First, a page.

Sidley Austin LLP
Justin A. Savage, Timothy K. Webster and Samina M. Bharmal
March 13, 2020
This article was originally posted here
Environmental settlements — including everything from judicial consent decrees with the U.S. Environmental Protection Agency (EPA) to administrative consent orders with state environmental agencies — typically contain force majeure clauses, especially where the settlements require performance of work with timing requirements, not just payment of penalties or reimbursement of government costs. Thousands of such settlements are in effect around the United States in all areas and media — site remediation, air, water, waste and natural resources. Given the substantial business disruption being caused by COVID-19 worldwide, companies that are parties to environmental settlements should review those settlements now to understand the circumstances under which force majeure claims may be raised.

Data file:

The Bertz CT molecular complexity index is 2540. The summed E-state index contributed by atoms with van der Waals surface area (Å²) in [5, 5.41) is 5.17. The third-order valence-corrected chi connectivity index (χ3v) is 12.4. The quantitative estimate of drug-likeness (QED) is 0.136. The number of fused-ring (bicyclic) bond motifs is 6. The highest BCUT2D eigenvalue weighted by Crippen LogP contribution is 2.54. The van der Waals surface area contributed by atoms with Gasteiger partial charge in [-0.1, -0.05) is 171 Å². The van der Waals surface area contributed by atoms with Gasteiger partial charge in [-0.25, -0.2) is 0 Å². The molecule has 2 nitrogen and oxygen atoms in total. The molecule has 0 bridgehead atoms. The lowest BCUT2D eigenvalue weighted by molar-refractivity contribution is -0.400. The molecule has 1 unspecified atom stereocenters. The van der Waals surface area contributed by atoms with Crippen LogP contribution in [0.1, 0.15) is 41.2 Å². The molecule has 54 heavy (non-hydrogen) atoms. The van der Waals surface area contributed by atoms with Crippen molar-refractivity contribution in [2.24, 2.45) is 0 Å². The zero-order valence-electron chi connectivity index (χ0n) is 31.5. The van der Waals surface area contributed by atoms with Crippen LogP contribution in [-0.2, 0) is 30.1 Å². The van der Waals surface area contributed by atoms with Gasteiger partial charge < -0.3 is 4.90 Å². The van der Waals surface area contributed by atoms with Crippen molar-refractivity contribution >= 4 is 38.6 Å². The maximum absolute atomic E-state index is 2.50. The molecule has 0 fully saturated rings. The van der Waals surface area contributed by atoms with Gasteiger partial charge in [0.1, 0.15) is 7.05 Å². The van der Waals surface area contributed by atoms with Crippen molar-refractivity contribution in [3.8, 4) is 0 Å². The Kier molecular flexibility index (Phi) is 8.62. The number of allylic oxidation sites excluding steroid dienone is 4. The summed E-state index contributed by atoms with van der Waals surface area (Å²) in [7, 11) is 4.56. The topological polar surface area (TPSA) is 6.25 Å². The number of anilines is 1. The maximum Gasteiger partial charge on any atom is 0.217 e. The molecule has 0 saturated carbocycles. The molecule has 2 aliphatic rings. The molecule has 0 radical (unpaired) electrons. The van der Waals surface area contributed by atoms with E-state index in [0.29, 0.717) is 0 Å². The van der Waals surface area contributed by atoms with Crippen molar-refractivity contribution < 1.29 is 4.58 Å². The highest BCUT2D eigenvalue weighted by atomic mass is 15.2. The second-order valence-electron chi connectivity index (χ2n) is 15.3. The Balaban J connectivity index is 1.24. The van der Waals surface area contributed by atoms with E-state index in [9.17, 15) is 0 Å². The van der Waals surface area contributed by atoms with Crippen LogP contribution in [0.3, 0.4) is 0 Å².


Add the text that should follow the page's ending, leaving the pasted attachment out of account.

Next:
Force majeure in environmental settlements. Environmental force majeure provisions typically track commercial force majeure provisions, focusing on whether events beyond the control of a company may contribute or has contributed to a delay in performance. Environmental settlements can depart from the commercial world in that they often impose a litany of process hurdles for invoking force majeure.